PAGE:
Fishing

Angling for a better relationship with Cuba

 

Marty Arostegui of Coral Gables, who fled his native Cuba when he was 14, is promoting recreational fishing in his former homeland.

scocking@MiamiHerald.com

Retired Coral Gables physician Marty Arostegui fled his native Cuba in 1960 when he was 14. Busy with career, family and fishing — setting 420 International Game Fish Association world records on various types of tackle) — he never returned to the Communist-ruled island until 2010. Of course, it was his passion for fishing that drew him back.

Now the 66-year-old IGFA trustee is working to promote recreational angling in Cuba, and maybe along the way encourage a less-hostile relationship between his former home and his adopted land.

“Time has passed and we’re getting older,” Arostegui said. “Maybe there are other ways to bring about change that don’t involve a constant state of antagonism.”

Arostegui said he has no wish to debate the politics of U.S.-Cuba relations. Instead, he focuses on person-to-person interactions with regular citizens, visiting international anglers and fisheries officials in Cuba.

During a couple of recent trips to the island, Arostegui and IGFA president Rob Kramer and conservation director Jason Schratweiser have managed to interest anglers who compete in the annual Hemingway Marlin Tournament in using circle hooks to catch and release the spindle-beaked giants. The IGFA delegation showed tournament competitors from Cuba and around the world how to rig baits using circle hooks and how to drop back and hook fish. Circle hooks have been mandatory for years in U.S. billfish tournaments when using live or natural baits, but the Cubans and others weren’t familiar.

This year, the Americans got the tournament to set aside a special prize category for using circle hooks and presented the winning crew with a David Wirth sculpture. Next year, Arostegui said, tournament officials have pledged to make circle hooks mandatory, and to implant satellite tags in some fish to help advance scientific studies on their growth and movements.

But, he said, “remember that everything over there is subject to change without notice.”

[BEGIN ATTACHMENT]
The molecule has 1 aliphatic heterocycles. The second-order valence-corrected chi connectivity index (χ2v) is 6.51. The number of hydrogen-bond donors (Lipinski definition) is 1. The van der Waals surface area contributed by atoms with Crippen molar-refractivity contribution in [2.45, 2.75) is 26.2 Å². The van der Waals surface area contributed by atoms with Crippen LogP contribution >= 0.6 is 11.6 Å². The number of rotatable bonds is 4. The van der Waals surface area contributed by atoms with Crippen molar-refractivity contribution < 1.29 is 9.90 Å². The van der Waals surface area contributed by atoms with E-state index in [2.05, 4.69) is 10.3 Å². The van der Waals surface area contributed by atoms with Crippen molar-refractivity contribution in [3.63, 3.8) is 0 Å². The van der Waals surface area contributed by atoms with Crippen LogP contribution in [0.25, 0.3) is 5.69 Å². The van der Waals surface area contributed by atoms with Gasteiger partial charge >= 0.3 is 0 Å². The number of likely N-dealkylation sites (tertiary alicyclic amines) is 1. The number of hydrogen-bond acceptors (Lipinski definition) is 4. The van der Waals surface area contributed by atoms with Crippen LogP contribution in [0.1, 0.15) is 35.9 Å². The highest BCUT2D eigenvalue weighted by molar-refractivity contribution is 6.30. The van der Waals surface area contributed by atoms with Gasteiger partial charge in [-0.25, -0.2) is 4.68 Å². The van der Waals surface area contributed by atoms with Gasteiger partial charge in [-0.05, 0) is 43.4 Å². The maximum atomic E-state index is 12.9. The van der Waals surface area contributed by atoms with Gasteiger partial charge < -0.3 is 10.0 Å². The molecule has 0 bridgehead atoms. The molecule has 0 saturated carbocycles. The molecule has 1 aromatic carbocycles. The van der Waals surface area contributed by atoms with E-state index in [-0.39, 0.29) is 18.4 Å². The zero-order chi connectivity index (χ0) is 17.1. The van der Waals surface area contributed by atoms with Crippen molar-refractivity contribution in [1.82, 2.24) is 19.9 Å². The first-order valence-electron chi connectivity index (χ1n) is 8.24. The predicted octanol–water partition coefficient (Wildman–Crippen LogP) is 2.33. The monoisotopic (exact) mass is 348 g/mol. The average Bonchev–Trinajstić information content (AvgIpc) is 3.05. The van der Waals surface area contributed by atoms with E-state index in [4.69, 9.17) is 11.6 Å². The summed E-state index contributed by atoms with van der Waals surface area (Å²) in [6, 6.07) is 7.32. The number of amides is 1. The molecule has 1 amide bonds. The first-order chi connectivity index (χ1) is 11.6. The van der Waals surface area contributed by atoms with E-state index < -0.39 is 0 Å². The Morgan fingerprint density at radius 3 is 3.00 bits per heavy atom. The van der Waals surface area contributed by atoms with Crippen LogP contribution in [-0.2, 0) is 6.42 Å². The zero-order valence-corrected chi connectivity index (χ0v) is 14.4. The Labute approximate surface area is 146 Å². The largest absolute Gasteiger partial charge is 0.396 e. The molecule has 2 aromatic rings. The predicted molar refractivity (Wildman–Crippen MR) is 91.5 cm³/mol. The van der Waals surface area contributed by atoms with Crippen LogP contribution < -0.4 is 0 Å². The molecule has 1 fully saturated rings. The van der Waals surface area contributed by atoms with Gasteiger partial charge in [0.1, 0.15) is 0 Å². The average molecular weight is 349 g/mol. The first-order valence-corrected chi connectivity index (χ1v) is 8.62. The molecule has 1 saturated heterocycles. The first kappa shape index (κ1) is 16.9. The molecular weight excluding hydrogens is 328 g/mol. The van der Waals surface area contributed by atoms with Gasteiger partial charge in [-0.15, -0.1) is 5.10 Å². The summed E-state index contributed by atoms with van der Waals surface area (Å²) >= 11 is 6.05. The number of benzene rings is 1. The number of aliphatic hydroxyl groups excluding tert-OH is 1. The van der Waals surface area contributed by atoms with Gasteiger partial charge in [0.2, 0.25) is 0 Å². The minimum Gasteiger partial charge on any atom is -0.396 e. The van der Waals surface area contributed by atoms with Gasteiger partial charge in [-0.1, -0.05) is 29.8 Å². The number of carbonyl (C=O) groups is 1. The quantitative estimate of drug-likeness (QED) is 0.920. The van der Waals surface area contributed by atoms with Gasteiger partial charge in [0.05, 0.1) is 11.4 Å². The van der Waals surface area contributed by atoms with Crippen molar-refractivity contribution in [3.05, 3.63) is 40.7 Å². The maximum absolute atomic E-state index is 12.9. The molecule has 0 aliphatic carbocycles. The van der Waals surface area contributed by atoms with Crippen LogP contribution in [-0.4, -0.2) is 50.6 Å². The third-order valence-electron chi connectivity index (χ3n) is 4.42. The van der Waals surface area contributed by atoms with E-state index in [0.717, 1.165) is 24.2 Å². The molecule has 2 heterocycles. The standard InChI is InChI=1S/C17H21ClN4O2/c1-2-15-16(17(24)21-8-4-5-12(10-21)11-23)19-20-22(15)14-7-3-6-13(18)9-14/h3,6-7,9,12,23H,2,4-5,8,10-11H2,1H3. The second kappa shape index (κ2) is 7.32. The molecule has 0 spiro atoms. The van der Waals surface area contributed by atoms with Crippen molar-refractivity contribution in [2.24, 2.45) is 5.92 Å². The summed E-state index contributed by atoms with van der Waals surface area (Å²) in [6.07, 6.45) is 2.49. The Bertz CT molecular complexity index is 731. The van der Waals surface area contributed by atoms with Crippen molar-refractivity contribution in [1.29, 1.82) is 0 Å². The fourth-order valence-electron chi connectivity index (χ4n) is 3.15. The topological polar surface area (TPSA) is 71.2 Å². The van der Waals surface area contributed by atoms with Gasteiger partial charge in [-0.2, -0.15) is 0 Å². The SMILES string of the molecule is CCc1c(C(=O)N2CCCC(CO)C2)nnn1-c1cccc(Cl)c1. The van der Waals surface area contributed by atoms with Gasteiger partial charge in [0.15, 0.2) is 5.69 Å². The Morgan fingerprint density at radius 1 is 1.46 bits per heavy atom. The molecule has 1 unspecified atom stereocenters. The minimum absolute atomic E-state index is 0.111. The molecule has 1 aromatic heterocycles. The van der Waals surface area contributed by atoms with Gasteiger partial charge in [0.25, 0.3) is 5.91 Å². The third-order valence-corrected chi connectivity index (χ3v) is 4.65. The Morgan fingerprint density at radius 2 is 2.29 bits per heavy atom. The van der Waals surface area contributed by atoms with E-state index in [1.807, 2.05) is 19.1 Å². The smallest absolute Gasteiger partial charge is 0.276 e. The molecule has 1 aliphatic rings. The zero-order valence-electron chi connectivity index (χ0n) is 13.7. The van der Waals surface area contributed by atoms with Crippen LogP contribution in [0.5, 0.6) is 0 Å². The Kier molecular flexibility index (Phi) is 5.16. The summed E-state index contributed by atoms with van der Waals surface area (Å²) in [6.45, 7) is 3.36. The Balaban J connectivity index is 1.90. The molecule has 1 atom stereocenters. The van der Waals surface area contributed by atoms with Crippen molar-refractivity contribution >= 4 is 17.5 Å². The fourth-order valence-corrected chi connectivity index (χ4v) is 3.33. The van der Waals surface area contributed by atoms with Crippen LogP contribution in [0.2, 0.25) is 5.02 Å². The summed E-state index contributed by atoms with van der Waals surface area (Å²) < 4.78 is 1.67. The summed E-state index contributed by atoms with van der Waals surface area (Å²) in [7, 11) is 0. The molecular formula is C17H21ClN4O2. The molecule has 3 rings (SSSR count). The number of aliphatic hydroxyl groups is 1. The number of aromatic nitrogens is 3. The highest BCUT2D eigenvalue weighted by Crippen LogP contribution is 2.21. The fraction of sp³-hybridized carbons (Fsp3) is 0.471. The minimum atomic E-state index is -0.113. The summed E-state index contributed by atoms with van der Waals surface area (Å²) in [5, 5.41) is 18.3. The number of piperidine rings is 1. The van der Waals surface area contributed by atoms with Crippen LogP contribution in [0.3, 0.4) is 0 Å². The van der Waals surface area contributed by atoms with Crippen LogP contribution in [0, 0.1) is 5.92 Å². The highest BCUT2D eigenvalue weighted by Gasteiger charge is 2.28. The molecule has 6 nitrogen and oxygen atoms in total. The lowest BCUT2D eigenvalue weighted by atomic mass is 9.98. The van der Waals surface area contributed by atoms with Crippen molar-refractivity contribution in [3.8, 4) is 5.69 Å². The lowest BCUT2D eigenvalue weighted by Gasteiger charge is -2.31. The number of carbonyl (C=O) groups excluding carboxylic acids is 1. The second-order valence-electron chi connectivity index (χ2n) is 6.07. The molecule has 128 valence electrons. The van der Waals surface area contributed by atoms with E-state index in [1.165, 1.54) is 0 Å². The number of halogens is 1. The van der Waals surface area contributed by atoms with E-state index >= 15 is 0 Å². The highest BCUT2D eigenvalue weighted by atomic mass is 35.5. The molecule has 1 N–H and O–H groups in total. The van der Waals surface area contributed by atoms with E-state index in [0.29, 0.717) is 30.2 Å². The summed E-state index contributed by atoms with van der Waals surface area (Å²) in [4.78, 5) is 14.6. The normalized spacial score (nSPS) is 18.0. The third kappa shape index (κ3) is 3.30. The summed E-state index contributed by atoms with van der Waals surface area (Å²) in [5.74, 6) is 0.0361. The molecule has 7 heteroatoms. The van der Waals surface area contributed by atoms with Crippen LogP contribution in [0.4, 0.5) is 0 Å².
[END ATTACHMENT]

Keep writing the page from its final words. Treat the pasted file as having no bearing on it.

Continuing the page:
Offshore fishing is not the only pastime Arostegui is helping to nurture.

A keen interest in exotic fish lured him to the Hatiguanico River about 1 1/2 hours south of Havana, where African sharp-toothed catfish, known locally as claria, abound. The toothy non-natives were brought there years ago to launch an aquaculture program, but they spread out of control after a hurricane blew out dikes that enclosed them.

Last spring, Arostegui and local fisherman Jose Ramon Cuza, president of the Cuban Federation of Sportfishing, decided to try for a world-record claria on fly rod using an ultra-fine two-pound tippet and a fly made out of marabou feathers.

It would be quite an angling coup if they succeeded. At the time, only four IGFA world records had come out of Cuba — and none were caught by Cubans.

Arostegui caught a fish that weighed a little more than a pound. A few minutes later, Cuza topped it with a three-pounder. The two were jubilant.

“That day, two Cubans from both sides of the Gulf Stream caught two world records on the same day in Cuba,” Arostegui said, smiling.

Cuza has since been named an IGFA representative.

Arostegui said he also is interested in helping promote the island’s bountiful Cayo Largo flats fishery for bonefish, tarpon and permit, and a fledgling school that trains Cubans to become flats guides.

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